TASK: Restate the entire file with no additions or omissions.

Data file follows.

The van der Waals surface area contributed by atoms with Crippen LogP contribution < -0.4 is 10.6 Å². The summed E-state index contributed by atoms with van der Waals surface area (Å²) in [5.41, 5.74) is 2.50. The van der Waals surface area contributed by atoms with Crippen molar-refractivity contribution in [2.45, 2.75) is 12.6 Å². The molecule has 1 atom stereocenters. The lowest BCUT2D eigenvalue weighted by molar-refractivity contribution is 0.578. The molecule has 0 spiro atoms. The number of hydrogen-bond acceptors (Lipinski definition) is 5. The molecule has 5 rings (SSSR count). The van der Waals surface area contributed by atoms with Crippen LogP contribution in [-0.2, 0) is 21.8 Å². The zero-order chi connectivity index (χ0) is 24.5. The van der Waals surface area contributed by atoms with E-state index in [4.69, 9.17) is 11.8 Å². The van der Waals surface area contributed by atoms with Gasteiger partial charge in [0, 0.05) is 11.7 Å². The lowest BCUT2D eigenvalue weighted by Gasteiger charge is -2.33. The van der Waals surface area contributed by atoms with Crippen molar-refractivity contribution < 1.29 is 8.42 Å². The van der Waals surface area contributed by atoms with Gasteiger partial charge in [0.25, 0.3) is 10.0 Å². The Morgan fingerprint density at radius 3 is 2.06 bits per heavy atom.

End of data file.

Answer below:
The van der Waals surface area contributed by atoms with Crippen LogP contribution < -0.4 is 10.6 Å². The summed E-state index contributed by atoms with van der Waals surface area (Å²) in [5.41, 5.74) is 2.50. The van der Waals surface area contributed by atoms with Crippen molar-refractivity contribution in [2.45, 2.75) is 12.6 Å². The molecule has 1 atom stereocenters. The lowest BCUT2D eigenvalue weighted by molar-refractivity contribution is 0.578. The molecule has 0 spiro atoms. The number of hydrogen-bond acceptors (Lipinski definition) is 5. The molecule has 5 rings (SSSR count). The van der Waals surface area contributed by atoms with Crippen LogP contribution in [-0.2, 0) is 21.8 Å². The zero-order chi connectivity index (χ0) is 24.5. The van der Waals surface area contributed by atoms with E-state index in [4.69, 9.17) is 11.8 Å². The van der Waals surface area contributed by atoms with Gasteiger partial charge in [0, 0.05) is 11.7 Å². The lowest BCUT2D eigenvalue weighted by Gasteiger charge is -2.33. The van der Waals surface area contributed by atoms with Crippen molar-refractivity contribution < 1.29 is 8.42 Å². The van der Waals surface area contributed by atoms with Gasteiger partial charge in [0.25, 0.3) is 10.0 Å². The Morgan fingerprint density at radius 3 is 2.06 bits per heavy atom.